i've got the best of interventions

Monday, October 03, 2005

#584 - Tanglewood Tree, Dave Carter & Tracy Grammer

"Where Carter's voice falls somewhere between Vic Chesnutt and Garth Brooks, Grammer, like a less visceral Lucinda Williams, is the perfect complement; neither are forceful vocalists but both are altogether appropriate for the material. Overall, this is truly a modern folk classic, as Carter's unique approach to songwriting and the musical and vocal contributions of Grammer combine to make what should be remembered as a landmark album in contemporary folk music." (allmusic guide)

#583 - When The Pawn Hits The Conflicts He Thinks Like a King..., Fiona Apple

"Apple doesn't break from the jazzy pop of Tidal on Pawn, choosing instead to refine her sound and then expand its horizons. Although there are echoes of everything from Nina Simone to Aimee Mann on the record, it's not easy to spot specific influences, because this is truly an individual work. As a songwriter, she balances her words and melodies skillfully, no longer sounding self-conscious as she crafts highly personal, slightly cryptic songs that never sound precocious or insular." (allmusic guide)

#582 - Otis Blue: Otis Redding Sings Soul, Otis Redding

"Otis Blue finds the venerable soul man coming into his own, delivering his trademark raspy, passionate vocals over stellar Stax/Volt musicianship. Cover songs are the order of the day here, as Redding gives his personal touch to classics by Sam Cooke, the Rolling Stones and the Temptations. Exceptional tunes from a true master." (real music guide)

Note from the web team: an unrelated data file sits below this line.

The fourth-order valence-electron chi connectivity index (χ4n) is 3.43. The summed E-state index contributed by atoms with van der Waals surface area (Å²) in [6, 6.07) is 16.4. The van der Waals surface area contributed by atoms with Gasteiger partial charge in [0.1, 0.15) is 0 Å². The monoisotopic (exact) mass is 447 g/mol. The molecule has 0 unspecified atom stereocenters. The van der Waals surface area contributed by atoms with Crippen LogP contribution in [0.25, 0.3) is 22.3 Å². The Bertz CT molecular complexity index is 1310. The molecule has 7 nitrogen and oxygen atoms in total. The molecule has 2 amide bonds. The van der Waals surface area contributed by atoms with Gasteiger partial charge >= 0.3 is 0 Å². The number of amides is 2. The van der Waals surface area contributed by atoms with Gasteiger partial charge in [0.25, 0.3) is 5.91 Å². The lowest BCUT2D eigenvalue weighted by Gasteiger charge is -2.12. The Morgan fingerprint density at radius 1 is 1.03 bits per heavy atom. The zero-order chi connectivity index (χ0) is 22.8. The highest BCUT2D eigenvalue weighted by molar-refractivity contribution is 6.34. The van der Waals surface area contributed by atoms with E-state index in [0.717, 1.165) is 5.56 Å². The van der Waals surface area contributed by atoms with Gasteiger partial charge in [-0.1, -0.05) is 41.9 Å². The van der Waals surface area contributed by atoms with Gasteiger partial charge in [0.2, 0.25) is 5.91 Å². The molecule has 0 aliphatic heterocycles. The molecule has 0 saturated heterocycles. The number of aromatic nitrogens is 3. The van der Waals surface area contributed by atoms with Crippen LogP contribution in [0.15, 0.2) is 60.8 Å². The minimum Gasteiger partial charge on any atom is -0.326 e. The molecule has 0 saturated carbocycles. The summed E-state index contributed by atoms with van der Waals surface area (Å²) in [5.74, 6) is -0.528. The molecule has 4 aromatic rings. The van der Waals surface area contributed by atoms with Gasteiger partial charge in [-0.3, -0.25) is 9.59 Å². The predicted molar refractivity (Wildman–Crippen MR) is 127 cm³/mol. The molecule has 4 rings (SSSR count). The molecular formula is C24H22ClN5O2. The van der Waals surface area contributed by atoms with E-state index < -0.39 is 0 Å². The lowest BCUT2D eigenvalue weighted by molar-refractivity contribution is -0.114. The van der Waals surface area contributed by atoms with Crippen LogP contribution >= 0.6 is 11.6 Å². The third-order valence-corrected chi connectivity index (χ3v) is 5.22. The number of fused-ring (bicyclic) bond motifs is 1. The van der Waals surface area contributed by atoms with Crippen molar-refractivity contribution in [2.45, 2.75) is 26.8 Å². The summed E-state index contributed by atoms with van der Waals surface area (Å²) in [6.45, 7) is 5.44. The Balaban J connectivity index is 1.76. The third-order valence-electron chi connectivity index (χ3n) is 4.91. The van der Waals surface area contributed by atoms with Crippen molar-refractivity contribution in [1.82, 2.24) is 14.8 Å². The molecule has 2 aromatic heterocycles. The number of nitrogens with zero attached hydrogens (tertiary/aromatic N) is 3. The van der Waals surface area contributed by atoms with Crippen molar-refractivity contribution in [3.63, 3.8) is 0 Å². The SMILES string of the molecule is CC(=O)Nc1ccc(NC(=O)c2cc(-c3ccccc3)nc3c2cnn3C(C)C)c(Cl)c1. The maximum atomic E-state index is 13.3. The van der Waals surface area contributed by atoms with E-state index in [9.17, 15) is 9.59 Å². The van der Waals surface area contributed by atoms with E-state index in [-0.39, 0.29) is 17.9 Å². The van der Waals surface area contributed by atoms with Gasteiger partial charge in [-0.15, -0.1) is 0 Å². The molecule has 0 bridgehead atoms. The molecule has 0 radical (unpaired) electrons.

#581 - 13 Songs, Fugazi

"13 Songs (a combination of the Fugazi and Margin Walker EPs) is usually among the first records that spring to mind when defining alternative rock. Furious, intelligent, artful, and entirely musical, it's a baker's dozen of cannon shots to the gut -- not just a batch of emotionally visceral and defiant songs recorded by angry young men, but something greater. Nearly every song here reaches an anthemic level without falling prey to pomposity." (allmusic guide)

#580 - Stranger's Almanac, Whiskeytown

"When buzz hovered over Ryan Adams' former band, it delivered the goods and landed a legion of fans thirsty for distorted twang and high lonesome harmonies. Stranger's Almanac pulls more Gram Parsons influences than any other contemporary album, all while retaining the signature tone that resulted from Whiskeytown's uncanny chemistry. A reunion must happen." (real music guide)

#579 - I Never Loved A Man The Way I Love You, Aretha Franklin

"This is the album that kicked off Franklin's avalanche of hits. It's a glittering accomplishment, soulful and mature and steeped in gospel. The prominent piano and spare backing accent her voice perfectly without drowning it out. "Respect" and the title track came off this album, but the whole release shines." (real music guide)

#578 - Will The Circle Be Unbroken, Nitty Gritty Dirt Band

"With all due respect to the Byrds and the Flying Burrito Brothers, it took the Nitty Gritty Dirt Band with this album to come up with a merger of rock and country music that worked for both sides and everyone involved. The opening number, "The Grand Ole Opry Song," set the tone for the album, showing that this band -- for all of their origins in rock and popular music -- was willing to meet country music on its terms, rather than as a vehicle for embellishment as rock music." (allmusic guide)

#577 - Yes I Am, Melissa Etheridge

"Melissa Etheridge wasn't out of the closet when she released Yes I Am in 1993, yet it's hard not to notice the defiant acclamation in the album's title. This barely concealed sense of sexual identity seeps out from the lyrics, and it informs the music as well, which is perhaps the most confident she has ever been. It's also the most professional she's ever been (perhaps not a coincidence), as she belts out these unapologetically anthemic numbers." (allmusic guide)


Post a Comment

<< Home